Northern Ireland has a complex history and consequently, this has led to a unique political structure being developed. Assessing Stormont’s ability to govern is impossible without exploring the history of the Troubles, therefore I will address the political progress in Northern Ireland from the signing of the Good Friday Agreement in 1998. During the Good Friday Agreement (1998), signed as part of the peace process, the UUP and SDLP were the two dominant parties and have been described as ‘major players’ in talks throughout the 1990s, for example, John Hume (former SDLP leader) won a Nobel Peace Prize that year with David Trimble (former UUP leader) in recognition of their efforts.
While this agreement established links between Britain and Ireland, through the British Irish Council, for example, additional issues like the reform of the RUC and decommissioning caused major controversy, for example, it took until 2005 for the IRA to decommission, and in 2007 Sinn Féin eventually put their support behind the new policing force, the PSNI. However, since then, both the DUP and Sinn Fein have progressed to being the two largest parties in Northern Ireland and this has proved to be a substantial turning point in Northern Irish Politics. Northern Ireland uses proportional representation to elect members of the Northern Ireland Assembly, a power sharing government. Northern Ireland has five main political parties- the Democratic Unionist Party (DUP), Sinn Fein, the Ulster Unionist Party, (UUP) the Social Democratic Labour Party (SDLP) and the Alliance Party. Arguably, this allows for a more open and diverse political system, enhancing the Northern Ireland Assembly’s ability to fulfil its representative function.
Unfortunately, a power sharing government hasn’t exactly created a wave of success, in fact, our region now holds the world record for the longest period without a sitting government, which it passed after 589 days, today the figure stands at 770 days, therefore, our country has been over 2 years without a functioning executive.
You may be wondering why Northern Ireland is currently in this situation, but if I’m honest, it is a rather complex matter. Many would argue it is as a result of ‘green and orange politics’ in Northern Ireland as the DUP and Sinn Fein have two very opposing and conflicting ideologies which has undoubtedly, contributed significantly to the political impasse. However, this is only one of numerous factors worth considering. Initially, the Northern Ireland Executive collapsed on the 9th January 2017 with the resignation of Martin McGuinness as Deputy First Minister. Due to the fact that the DUP hold the largest mandate, they hold the post of First Minister, with Sinn Fein holding the post of Deputy First Minister, but theoretically, the two roles are a joint office with equal power and therefore, can only exist with absolute support from each other. This complexity is further heightened through the fact that Northern Ireland is a devolved government, with Westminster only remaining responsible on national policy for areas, such as security and foreign affairs, but the political stalemate has enhanced the possibility of Northern Ireland reverting to Direct Rule. Westminster, however, is enduring a period of political instability and uncertainty due to Brexit which could potentially weaken Stormont further if it was a functioning executive.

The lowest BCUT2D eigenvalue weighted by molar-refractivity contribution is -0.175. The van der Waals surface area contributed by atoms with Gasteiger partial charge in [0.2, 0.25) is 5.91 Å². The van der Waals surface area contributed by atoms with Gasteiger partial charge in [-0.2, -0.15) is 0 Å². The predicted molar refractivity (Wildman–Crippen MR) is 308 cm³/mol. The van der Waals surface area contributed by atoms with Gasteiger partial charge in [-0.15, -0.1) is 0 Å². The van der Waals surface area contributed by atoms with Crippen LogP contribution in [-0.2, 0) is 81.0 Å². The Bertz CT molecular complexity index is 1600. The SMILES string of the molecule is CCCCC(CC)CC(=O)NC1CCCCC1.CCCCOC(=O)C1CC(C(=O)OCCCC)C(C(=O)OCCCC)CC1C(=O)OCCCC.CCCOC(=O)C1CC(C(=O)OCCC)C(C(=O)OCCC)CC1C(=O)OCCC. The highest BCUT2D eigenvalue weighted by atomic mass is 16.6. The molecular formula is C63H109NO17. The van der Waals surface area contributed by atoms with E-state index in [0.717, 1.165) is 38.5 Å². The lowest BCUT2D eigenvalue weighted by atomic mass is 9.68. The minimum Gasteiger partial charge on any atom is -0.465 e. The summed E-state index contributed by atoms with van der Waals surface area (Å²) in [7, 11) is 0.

On one hand, Sinn Fein desire a United Ireland, an Irish Language Act, same sex marriage and abortion to be legalised in Northern Ireland. On the other contrary, DUP are striving to protect the Union, would only accept an Irish Language Act with strict restrictions, and oppose same sex marriage and abortion through their abuse of the petition of concern.
While it is clear to see that there is an immense amount of political rivalry due to an array of controversial issues, it has often progressed into personal rivalry, for example, the DUP’s Gregory Campbell in 2014 said he will not be ‘dictated to or deflected by terrorists’ after receiving a death threat following comments he made about the Irish language. It came after the DUP MP reiterated comments about the Irish language during his party’s annual conference at the weekend.He said: “Curry my yoghurt can coca coalyer” – an apparent reference to the Irish phrase “go raibhmaithagat, CeannComhairle” – thank you, Mr Speaker. In addition, Sinn Fein were accused of attacking the DUP regarding Ian Paisley’s return after apologising for taking free holidays worth up £100,000 in Sri Lanka in 2013.Michelle O’Neill, Sinn Féin’s deputy leader, said he displayed a “gross lack of integrity” and should have been sacked. Scandals like these have deepened the high level of mistrust within the broad political spectrum, to which the Renewable Heating Incentive Scandal has intensified, indeed, according to the BBC it ‘struck at the heart of NI democracy.’
Due to recent evidence, it is now universally known that there were only two civil servants working on this green energy scheme, neither of whom were energy experts. Arlene Foster was Minister for the Department of Enterprise, Trade and Investment during this time period, and Foster has claimed that she is,’ accountable not responsible.’ These scandals are detracting from government’s ability to tackle key issues within our society, such as the increasing numbers of suicide in Northern Ireland, over 300 were recorded in 2017 alone, with 1 in 4 people revealing that they experience a mental health problem. All in all, I believe it is fair to say that Northern Ireland will be incapable of achieving an effective government until new parties who can work together and decipher final versions of policies and legislation step into leadership. In fact, the DUP and Sinn Fein have been described as, ‘a bad marriage keeping it together for the sake of the kids.’
Katie Graden Spence
Year 14 Politics Student,